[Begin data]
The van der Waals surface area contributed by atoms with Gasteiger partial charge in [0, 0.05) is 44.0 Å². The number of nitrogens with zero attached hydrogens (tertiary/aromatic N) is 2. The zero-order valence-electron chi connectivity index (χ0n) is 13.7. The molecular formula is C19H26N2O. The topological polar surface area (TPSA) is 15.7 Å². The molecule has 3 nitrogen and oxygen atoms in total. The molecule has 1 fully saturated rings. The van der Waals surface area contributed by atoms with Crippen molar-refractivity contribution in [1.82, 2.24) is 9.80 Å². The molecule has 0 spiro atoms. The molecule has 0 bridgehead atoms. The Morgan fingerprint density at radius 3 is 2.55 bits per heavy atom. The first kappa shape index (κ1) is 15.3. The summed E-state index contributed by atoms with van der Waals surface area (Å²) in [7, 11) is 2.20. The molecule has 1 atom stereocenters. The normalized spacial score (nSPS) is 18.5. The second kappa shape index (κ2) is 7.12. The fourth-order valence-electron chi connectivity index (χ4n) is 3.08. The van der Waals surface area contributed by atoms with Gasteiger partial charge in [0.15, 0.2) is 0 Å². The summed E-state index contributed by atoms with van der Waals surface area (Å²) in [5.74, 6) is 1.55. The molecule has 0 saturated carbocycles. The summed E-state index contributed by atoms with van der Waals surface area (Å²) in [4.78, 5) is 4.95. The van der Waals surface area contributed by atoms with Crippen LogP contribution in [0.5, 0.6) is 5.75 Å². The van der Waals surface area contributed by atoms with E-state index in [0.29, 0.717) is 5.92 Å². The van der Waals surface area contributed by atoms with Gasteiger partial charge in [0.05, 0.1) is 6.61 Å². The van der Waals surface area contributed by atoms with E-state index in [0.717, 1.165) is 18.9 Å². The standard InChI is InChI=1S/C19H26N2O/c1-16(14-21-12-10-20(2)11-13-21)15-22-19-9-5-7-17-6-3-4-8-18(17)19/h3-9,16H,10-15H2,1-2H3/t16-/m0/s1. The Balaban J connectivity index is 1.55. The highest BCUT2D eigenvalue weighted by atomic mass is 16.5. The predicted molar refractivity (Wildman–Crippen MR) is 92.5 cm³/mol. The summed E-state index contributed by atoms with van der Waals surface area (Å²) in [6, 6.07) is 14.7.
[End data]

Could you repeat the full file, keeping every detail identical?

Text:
The van der Waals surface area contributed by atoms with Gasteiger partial charge in [0, 0.05) is 44.0 Å². The number of nitrogens with zero attached hydrogens (tertiary/aromatic N) is 2. The zero-order valence-electron chi connectivity index (χ0n) is 13.7. The molecular formula is C19H26N2O. The topological polar surface area (TPSA) is 15.7 Å². The molecule has 3 nitrogen and oxygen atoms in total. The molecule has 1 fully saturated rings. The van der Waals surface area contributed by atoms with Crippen molar-refractivity contribution in [1.82, 2.24) is 9.80 Å². The molecule has 0 spiro atoms. The molecule has 0 bridgehead atoms. The Morgan fingerprint density at radius 3 is 2.55 bits per heavy atom. The first kappa shape index (κ1) is 15.3. The summed E-state index contributed by atoms with van der Waals surface area (Å²) in [7, 11) is 2.20. The molecule has 1 atom stereocenters. The normalized spacial score (nSPS) is 18.5. The second kappa shape index (κ2) is 7.12. The fourth-order valence-electron chi connectivity index (χ4n) is 3.08. The van der Waals surface area contributed by atoms with Gasteiger partial charge in [0.15, 0.2) is 0 Å². The summed E-state index contributed by atoms with van der Waals surface area (Å²) in [5.74, 6) is 1.55. The molecule has 0 saturated carbocycles. The summed E-state index contributed by atoms with van der Waals surface area (Å²) in [4.78, 5) is 4.95. The van der Waals surface area contributed by atoms with Crippen LogP contribution in [0.5, 0.6) is 5.75 Å². The van der Waals surface area contributed by atoms with E-state index in [0.29, 0.717) is 5.92 Å². The van der Waals surface area contributed by atoms with Gasteiger partial charge in [0.05, 0.1) is 6.61 Å². The van der Waals surface area contributed by atoms with E-state index in [0.717, 1.165) is 18.9 Å². The standard InChI is InChI=1S/C19H26N2O/c1-16(14-21-12-10-20(2)11-13-21)15-22-19-9-5-7-17-6-3-4-8-18(17)19/h3-9,16H,10-15H2,1-2H3/t16-/m0/s1. The Balaban J connectivity index is 1.55. The highest BCUT2D eigenvalue weighted by atomic mass is 16.5. The predicted molar refractivity (Wildman–Crippen MR) is 92.5 cm³/mol. The summed E-state index contributed by atoms with van der Waals surface area (Å²) in [6, 6.07) is 14.7.